Education minister says Ontario students will stay in class for in-person learning this school year
Government began negotiations with one major education union last week
Education Minister Stephen Lecce on Monday committed to keeping Ontario's two million students in class for in-person learning this school year, as the province continues to face uncertainty from the COVID-19 pandemic.
"It is so consequential to children's mental and physical health," Lecce said at a news conference in Ajax, where he announced his ministry's "plan to catch up" for students who fell behind during pandemic-related school closures.
You can read the full plan published by the province at the bottom of this story.
Ontario students were, cumulatively, out of in-person classes longer than children and youth in any other jurisdiction in North America after the pandemic began in March 2020.
Lecce's commitment comes amid a backdrop of ongoing negotiations with the province's education unions whose contracts are set to expire at the end of August.
He repeatedly said the government intends to reach a "voluntary" deal with the unions in response to media questions about whether it would consider legislating teachers as essential workers, which would remove their right to strike.
But he said the focus will be on keeping students in the classroom and ensuring extracurricular activities resume in full. Teachers and education workers volunteer their time for extracurriculars. Lecce said that, in negotiations, his ministry will "insist" that the full range of those activities be available to students.
"We know that educators care deeply about their kids. They will do the right thing and ensure that those experiences are put back for kids. We have to insist as a government that all of those elements are restored," he said.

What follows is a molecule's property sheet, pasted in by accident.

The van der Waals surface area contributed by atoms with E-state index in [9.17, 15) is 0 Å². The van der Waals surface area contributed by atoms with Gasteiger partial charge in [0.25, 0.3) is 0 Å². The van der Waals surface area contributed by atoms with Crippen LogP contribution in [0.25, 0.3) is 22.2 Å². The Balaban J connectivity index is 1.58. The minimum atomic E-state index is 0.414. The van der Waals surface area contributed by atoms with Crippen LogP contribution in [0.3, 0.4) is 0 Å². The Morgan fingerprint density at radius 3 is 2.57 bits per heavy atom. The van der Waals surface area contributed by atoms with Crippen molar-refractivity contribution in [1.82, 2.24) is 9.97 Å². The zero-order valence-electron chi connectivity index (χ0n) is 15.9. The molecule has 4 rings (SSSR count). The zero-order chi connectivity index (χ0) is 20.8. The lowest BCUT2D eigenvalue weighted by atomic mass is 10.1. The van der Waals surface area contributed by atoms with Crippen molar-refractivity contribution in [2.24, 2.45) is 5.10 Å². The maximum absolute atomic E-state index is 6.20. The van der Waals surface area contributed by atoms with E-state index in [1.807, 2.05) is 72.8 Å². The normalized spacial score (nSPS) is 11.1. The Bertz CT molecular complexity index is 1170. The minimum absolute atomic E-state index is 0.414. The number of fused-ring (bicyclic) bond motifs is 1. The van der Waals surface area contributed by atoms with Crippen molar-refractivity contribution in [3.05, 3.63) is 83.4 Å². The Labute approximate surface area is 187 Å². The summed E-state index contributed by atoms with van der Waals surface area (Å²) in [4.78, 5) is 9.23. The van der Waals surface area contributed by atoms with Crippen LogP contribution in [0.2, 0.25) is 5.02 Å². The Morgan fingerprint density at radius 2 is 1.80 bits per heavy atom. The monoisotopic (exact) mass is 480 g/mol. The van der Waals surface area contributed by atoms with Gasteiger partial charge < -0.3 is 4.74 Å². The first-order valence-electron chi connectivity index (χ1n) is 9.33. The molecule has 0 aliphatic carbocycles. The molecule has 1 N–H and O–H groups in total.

"I think parents have little tolerance for disruptions after two years of uncertainty and the government is standing up for them," Lecce added.
Other parts of the plan for students include:
- Tutoring supports to fill gaps in learning.
- Preparing students for the job market.
- Providing more money to build schools.
- Offering students mental health supports.
Most of the funding for the different elements of the plan were previously announced by the government in the spring budget.
Union notes extracurriculars offered voluntarily
Karen Littlewood, president of the Ontario Secondary School Teachers' Federation, said she agrees with Lecce that extracurriculars are important but noted that they are voluntary for teachers to offer.
She said some teachers are excited to offer extracurriculars, but some are still concerned about COVID-19 risks in schools, especially now that masks are no longer mandatory. Many are exhausted from the pandemic or have other challenges with offering extracurriculars, she added.
"They are voluntary and I haven't been told otherwise," Littlewood said of extracurriculars. "I expect our members will, where they would like to have an extracurricular and offer one, they will, and some may choose not to."
Littlewood said the first bargaining meeting was positive and she doesn't see issues with reaching a deal right now.
In a statement, the Opposition NDP said Lecce's announcement showed "the Conservative government will not invest even one more dollar in Ontario's kids."
"Teachers and education workers are being laid off. Our kids' class sizes are far too big, and growing. Children still aren't getting anywhere near enough support for their mental health. And teachers and education workers are leaving," said NDP education critic Marit Stiles.
"What we needed to hear from Stephen Lecce today is that the government is increasing the education budget — not that they're holding the line."
With files from The Canadian Press